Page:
In such cases, police become far more responsive when female citizens come into the police station to register a complaint, unlike several other instances where one hears of the police refusing to register a complaint. This willingness to listen and register complaints may lead to an increase in recorded crime rates. However, this may be a reflection of a better system, rather than an increase in crime.
When we interpret data in a linear fashion—crimes registered equals increased crime rates—it puts pressure on police to not register complaints. This is counter-productive in efforts to ensure justice for women. Cities that have not done justice to their policing role, and make it harder for women to access the system, may get the impression of accomplishment and may get lauded for what may actually be police inaction.
In the second case, the Chief Minister of Madhya Pradesh, Shivraj Chouhan supported the creation of a system where women moving out of their homes for work, would have to register at the police station and would be tracked for their safety. He also claimed that crimes against women had declined by 15% since he came to power in early 2020.
In this case, a decline in the recorded crimes is widely being acknowledged by experts, to be because of the lockdown. “A significant share of violence against women is not reported for a variety of reasons, some of which may have been exacerbated in the context of the COVID-19 pandemic, such as fear of retaliation by the perpetrator, limited contact with informal support systems (friends and family members), restricted access to the police, and other essential services because of confinement measures,” according to a paper by the United Nations Office on Drugs and Crime (UNODC).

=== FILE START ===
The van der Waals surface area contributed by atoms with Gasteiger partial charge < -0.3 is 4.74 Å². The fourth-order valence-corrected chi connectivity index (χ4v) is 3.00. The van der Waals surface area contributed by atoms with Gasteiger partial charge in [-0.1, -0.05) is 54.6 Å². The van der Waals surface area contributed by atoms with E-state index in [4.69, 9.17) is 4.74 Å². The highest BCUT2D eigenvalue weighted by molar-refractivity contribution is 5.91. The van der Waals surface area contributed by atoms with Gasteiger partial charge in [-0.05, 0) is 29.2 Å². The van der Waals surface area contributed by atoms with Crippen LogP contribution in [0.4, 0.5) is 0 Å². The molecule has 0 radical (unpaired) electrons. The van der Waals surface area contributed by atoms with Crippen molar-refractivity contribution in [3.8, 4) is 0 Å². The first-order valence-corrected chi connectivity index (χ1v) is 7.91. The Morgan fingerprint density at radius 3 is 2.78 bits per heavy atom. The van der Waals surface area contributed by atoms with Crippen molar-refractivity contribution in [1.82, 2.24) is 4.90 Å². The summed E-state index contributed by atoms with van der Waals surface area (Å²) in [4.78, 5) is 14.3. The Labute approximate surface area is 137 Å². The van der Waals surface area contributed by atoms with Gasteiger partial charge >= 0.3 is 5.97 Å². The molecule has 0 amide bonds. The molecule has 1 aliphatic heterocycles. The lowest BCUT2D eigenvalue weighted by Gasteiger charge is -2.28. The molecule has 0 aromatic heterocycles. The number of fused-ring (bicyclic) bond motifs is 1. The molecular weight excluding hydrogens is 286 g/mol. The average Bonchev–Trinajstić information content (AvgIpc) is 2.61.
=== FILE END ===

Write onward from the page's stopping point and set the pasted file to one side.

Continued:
Women did not have access to institutions that they could report crimes, and there was a reduction in the capacity—in terms of human resources and bandwidth—of authorities to record those incidents.
On the other hand, it is widely documented that within the restricted space of the home, there has been an increase in the experience of violence. Helplines reported multiples of their regular call rates during the strict lockdown periods. Again here, citing data without a full acknowledgement of its context is communicating the exact opposite of what the data actually says.